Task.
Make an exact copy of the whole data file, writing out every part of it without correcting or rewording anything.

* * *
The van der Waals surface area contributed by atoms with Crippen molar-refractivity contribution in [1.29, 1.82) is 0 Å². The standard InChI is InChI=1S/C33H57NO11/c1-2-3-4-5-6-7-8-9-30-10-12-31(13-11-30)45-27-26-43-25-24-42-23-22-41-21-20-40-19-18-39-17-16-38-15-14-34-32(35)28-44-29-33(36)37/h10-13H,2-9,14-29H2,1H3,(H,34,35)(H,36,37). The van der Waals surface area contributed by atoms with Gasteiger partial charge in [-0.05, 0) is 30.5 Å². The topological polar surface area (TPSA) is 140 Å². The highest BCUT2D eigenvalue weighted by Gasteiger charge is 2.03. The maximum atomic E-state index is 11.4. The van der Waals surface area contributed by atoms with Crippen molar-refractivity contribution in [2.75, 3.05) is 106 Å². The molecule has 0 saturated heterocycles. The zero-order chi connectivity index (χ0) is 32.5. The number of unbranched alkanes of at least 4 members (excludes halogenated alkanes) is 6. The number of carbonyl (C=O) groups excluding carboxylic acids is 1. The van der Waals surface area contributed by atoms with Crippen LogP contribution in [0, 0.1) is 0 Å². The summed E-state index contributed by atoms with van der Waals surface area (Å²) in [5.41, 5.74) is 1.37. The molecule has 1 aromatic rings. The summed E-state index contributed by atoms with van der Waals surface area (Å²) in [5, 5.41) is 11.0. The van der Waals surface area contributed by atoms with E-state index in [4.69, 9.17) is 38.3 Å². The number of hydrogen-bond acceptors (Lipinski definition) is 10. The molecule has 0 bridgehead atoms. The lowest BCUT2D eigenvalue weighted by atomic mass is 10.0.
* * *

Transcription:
The van der Waals surface area contributed by atoms with Crippen molar-refractivity contribution in [1.29, 1.82) is 0 Å². The standard InChI is InChI=1S/C33H57NO11/c1-2-3-4-5-6-7-8-9-30-10-12-31(13-11-30)45-27-26-43-25-24-42-23-22-41-21-20-40-19-18-39-17-16-38-15-14-34-32(35)28-44-29-33(36)37/h10-13H,2-9,14-29H2,1H3,(H,34,35)(H,36,37). The van der Waals surface area contributed by atoms with Gasteiger partial charge in [-0.05, 0) is 30.5 Å². The topological polar surface area (TPSA) is 140 Å². The highest BCUT2D eigenvalue weighted by Gasteiger charge is 2.03. The maximum atomic E-state index is 11.4. The van der Waals surface area contributed by atoms with Crippen molar-refractivity contribution in [2.75, 3.05) is 106 Å². The molecule has 0 saturated heterocycles. The zero-order chi connectivity index (χ0) is 32.5. The number of unbranched alkanes of at least 4 members (excludes halogenated alkanes) is 6. The number of carbonyl (C=O) groups excluding carboxylic acids is 1. The van der Waals surface area contributed by atoms with Crippen LogP contribution in [0, 0.1) is 0 Å². The summed E-state index contributed by atoms with van der Waals surface area (Å²) in [5.41, 5.74) is 1.37. The molecule has 1 aromatic rings. The summed E-state index contributed by atoms with van der Waals surface area (Å²) in [5, 5.41) is 11.0. The van der Waals surface area contributed by atoms with E-state index in [4.69, 9.17) is 38.3 Å². The number of hydrogen-bond acceptors (Lipinski definition) is 10. The molecule has 0 bridgehead atoms. The lowest BCUT2D eigenvalue weighted by atomic mass is 10.0.